Remix culture is so imperative in today’s society. It encourages individuals to join in the participatory culture, by creating and editing previous messages or mediums to then share with the community. This then contributes to social and cultural change, as challenging the original content inspires and empowers them to go beyond their usual realm of comfort, and to challenge more diverse mediums.
Remixing is the activity of taking samples from pre-existing materials to combine them into new forms – this could be music, films, games, TV series – ultimately anything that is in the form of video or audio can be remixed.
There are endless possibilities when it comes to remix culture, and the change it brings can be phenomenal. Furthermore, anyone and everyone has the ability to create a remix. ‘The increasing availability of symmetrical media technologies… like the Internet afford their participants an equal chance to have their message heard’ (Bruns, 2010). Remix culture supports the individuals creativity and contributes to media (and in turn the world,) moving forward.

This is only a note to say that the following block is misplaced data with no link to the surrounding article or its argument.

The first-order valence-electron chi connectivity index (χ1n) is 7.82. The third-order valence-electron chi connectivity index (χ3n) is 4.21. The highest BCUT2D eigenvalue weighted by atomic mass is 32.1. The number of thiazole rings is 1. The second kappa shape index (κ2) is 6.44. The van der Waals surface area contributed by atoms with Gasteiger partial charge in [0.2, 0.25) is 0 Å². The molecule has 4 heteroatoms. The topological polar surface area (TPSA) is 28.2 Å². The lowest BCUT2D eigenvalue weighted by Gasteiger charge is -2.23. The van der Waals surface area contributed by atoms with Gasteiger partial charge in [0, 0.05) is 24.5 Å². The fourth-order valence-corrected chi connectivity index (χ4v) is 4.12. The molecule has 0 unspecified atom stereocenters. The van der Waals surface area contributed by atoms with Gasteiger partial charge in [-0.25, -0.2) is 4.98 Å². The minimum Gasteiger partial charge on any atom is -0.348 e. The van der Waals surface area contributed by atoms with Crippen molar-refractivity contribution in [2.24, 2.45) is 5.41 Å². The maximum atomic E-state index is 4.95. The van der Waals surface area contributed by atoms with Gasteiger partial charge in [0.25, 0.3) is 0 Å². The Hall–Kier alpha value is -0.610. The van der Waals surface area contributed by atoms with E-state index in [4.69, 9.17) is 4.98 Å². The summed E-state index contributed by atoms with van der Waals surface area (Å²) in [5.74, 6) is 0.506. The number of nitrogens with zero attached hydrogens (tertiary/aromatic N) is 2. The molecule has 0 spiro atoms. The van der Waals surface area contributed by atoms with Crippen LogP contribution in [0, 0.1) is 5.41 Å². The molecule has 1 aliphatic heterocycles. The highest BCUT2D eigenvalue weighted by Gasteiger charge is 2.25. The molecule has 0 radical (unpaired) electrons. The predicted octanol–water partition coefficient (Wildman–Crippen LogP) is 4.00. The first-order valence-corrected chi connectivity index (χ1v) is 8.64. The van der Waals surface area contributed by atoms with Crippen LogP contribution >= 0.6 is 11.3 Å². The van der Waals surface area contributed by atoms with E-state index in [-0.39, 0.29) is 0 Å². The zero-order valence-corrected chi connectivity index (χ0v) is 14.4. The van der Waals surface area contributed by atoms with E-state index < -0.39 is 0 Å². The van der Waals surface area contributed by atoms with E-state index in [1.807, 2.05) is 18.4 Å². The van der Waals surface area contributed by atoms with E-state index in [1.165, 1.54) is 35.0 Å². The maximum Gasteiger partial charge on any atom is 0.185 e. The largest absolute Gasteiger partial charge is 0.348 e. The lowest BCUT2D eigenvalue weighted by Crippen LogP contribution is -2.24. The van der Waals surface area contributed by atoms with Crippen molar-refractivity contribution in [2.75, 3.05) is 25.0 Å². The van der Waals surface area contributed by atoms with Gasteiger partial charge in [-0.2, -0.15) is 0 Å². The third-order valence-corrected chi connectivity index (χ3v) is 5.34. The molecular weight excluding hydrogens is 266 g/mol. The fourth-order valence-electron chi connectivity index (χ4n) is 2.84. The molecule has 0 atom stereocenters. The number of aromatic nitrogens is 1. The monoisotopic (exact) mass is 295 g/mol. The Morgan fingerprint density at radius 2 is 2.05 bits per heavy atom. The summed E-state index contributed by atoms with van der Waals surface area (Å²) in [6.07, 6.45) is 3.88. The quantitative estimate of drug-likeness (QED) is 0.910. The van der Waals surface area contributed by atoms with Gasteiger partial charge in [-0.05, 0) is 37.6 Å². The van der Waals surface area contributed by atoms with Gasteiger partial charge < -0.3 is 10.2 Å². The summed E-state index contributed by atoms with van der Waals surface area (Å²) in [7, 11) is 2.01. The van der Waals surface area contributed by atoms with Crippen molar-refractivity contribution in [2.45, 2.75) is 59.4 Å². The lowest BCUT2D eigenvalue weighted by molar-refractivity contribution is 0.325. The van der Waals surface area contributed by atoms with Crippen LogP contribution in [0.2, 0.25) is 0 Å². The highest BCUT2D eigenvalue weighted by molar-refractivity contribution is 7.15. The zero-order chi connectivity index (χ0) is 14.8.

However I believe remix culture isn’t always positive.
But even if an artist has a licence to do so, the original artist is hardly ever acknowledged in the title of the song – even if they’re mentioned in the song details – WHO READS THAT!?
One of my pet hates is hearing a song on the radio that has taken components – the tune, bass line, lyrics, whatever it may be – from another song. An example of this is Dead Or Alive’s song ‘You Spin Me Round (Like a Record), and comparably, Flo Rida’s ‘Right Round’. The original song was released in 1984, and wouldn’t be known to the young audience in 2009 that Flo Rida’s version was aimed at.
Maybe I’m over thinking it – but if I was the original artist, I certainly wouldn’t be happy that an adaption of my song– 25 years later, has become so popular without everyone knowing that it was originally mine!